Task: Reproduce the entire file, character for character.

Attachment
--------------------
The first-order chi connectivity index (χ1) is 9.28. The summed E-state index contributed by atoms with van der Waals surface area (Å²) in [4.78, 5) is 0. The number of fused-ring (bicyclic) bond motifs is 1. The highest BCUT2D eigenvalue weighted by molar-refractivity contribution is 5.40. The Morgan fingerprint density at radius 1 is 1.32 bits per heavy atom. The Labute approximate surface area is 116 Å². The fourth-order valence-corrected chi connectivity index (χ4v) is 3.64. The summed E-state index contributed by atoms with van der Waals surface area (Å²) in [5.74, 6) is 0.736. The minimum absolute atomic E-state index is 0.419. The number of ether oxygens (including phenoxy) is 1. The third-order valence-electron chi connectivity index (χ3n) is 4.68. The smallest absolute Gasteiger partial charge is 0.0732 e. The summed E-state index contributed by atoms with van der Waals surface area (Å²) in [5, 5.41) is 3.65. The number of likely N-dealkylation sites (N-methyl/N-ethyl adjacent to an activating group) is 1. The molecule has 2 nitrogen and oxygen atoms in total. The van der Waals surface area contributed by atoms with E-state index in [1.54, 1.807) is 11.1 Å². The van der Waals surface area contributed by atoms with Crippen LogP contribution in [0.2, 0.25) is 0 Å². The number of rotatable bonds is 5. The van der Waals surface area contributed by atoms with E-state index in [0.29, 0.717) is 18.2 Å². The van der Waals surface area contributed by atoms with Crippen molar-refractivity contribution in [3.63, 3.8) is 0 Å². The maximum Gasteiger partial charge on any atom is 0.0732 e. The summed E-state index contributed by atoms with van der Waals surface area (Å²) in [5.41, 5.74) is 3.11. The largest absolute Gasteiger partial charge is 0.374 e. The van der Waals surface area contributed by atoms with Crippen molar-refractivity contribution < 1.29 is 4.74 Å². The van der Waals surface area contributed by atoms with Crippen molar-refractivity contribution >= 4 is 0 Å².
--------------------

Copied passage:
The first-order chi connectivity index (χ1) is 9.28. The summed E-state index contributed by atoms with van der Waals surface area (Å²) in [4.78, 5) is 0. The number of fused-ring (bicyclic) bond motifs is 1. The highest BCUT2D eigenvalue weighted by molar-refractivity contribution is 5.40. The Morgan fingerprint density at radius 1 is 1.32 bits per heavy atom. The Labute approximate surface area is 116 Å². The fourth-order valence-corrected chi connectivity index (χ4v) is 3.64. The summed E-state index contributed by atoms with van der Waals surface area (Å²) in [5.74, 6) is 0.736. The minimum absolute atomic E-state index is 0.419. The number of ether oxygens (including phenoxy) is 1. The third-order valence-electron chi connectivity index (χ3n) is 4.68. The smallest absolute Gasteiger partial charge is 0.0732 e. The summed E-state index contributed by atoms with van der Waals surface area (Å²) in [5, 5.41) is 3.65. The number of likely N-dealkylation sites (N-methyl/N-ethyl adjacent to an activating group) is 1. The molecule has 2 nitrogen and oxygen atoms in total. The van der Waals surface area contributed by atoms with E-state index in [1.54, 1.807) is 11.1 Å². The van der Waals surface area contributed by atoms with Crippen LogP contribution in [0.2, 0.25) is 0 Å². The number of rotatable bonds is 5. The van der Waals surface area contributed by atoms with E-state index in [0.29, 0.717) is 18.2 Å². The van der Waals surface area contributed by atoms with Crippen molar-refractivity contribution in [3.63, 3.8) is 0 Å². The maximum Gasteiger partial charge on any atom is 0.0732 e. The summed E-state index contributed by atoms with van der Waals surface area (Å²) in [5.41, 5.74) is 3.11. The largest absolute Gasteiger partial charge is 0.374 e. The van der Waals surface area contributed by atoms with Crippen molar-refractivity contribution < 1.29 is 4.74 Å². The van der Waals surface area contributed by atoms with Crippen molar-refractivity contribution >= 4 is 0 Å².